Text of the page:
• Articulate shared values: While fully acknowledging that we’re at a historic high point in partisan division, we are equally sure that Americans hold shared values on even the most controversial public policy issues. Our work always begins with dialogue on the goals, principles, and values that leaders bring to the issues at hand. When people are clear that they are not debating each other’s values, but rather listening with an open mind for areas of agreement as well as differences, we find that even the most polarized groups can find a pathway to common ground. It’s a “predictable surprise” that diverse stakeholders often discover common values and even common views on the challenges and opportunities they face. In our work on education, stakeholders who sharply disagreed on the issue of charter vs. public schools discovered that they all shared a vision of what great learning could be for all children in America. That vision and the shared value of “learner-centered” education that underpinned it were so powerful that they shifted from fighting over the present system to transforming it into something much better for the future.
  • Turn competing answers into common questions: While it may be true that this political season has brought the issue of “dueling facts” and “fake news” into sharper focus, we are no strangers to this challenge. Whether the issue is water allocation or the motivation of lower-income workers, diverse stakeholders normally come to the table with very different views of the facts. We know that joint fact-finding is a powerful tool for working through arguments about what’s true and what’s fake. When we worked with California’s agricultural and environmental advocates and public regulators to build consensus on the state’s first-ever groundwater law, the stakeholders started with very strongly held, divergent views on the causes of groundwater depletion and possible solutions. They invested heavily in building shared understanding of the interplay of groundwater hydrology, economics, law, and politics. That investment paid off in a strong consensus on the need for the law to authorize and require adaptive management of groundwater systems.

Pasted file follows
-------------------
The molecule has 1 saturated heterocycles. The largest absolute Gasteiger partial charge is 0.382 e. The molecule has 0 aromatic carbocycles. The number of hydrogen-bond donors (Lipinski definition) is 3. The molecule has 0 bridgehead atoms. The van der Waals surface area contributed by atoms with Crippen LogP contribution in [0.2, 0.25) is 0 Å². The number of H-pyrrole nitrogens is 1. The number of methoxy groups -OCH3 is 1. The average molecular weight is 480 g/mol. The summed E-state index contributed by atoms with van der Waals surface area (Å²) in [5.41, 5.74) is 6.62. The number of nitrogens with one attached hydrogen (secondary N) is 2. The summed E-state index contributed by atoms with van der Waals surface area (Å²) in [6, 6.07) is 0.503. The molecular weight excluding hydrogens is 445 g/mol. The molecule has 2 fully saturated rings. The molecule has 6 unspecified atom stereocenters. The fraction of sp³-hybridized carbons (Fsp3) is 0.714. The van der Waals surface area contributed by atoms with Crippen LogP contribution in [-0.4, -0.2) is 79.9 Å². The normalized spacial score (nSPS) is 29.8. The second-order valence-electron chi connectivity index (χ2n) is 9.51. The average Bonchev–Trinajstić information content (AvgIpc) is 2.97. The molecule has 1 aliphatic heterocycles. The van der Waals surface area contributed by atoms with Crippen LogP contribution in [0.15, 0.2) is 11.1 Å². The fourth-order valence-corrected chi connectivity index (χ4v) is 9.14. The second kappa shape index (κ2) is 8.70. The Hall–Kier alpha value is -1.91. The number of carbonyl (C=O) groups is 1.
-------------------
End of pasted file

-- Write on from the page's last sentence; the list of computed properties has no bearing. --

• Make stakeholder negotiation processes transparent and participatory to constituents and citizens: One thing that we clearly learned from the election is that many Americans across the political spectrum feel disconnected from and distrustful of leaders and experts of all kinds. We see continuing value in bringing together diverse leaders with formal public and organizational authority and capacity, and helping them work through difficult issues in ways that strengthen their trust in each other. At the same time, we think it is essential to broaden opportunities for the constituencies that those leaders represent to understand the issues and the process, be consulted and see that their input is taken seriously. From neighborhood meetings and workshops to on-line platforms that provide both transparency and opportunities for thousands of citizens to provide input, we have the tools. The New Hampshire legislature, faced with growing conflict over energy siting, engaged citizens from the north country to the populated south to generate ideas and priorities for revising their energy siting process, and in turn, the legislature then passed a widely supported revision of its statute.

These approaches will not resolve all of our partisan disputes, but they can break down what are perceived as irreconcilable differences and reveal places where we might find agreement. We need to employ them, and be creative about designing new means of engagement, as we tackle the tough issues of our time. At CBI, we will continue to support the hard work of democracy as participation, dispute resolution, and consensus building. We need not fear our divisions, as long as we remain committed to bridging them.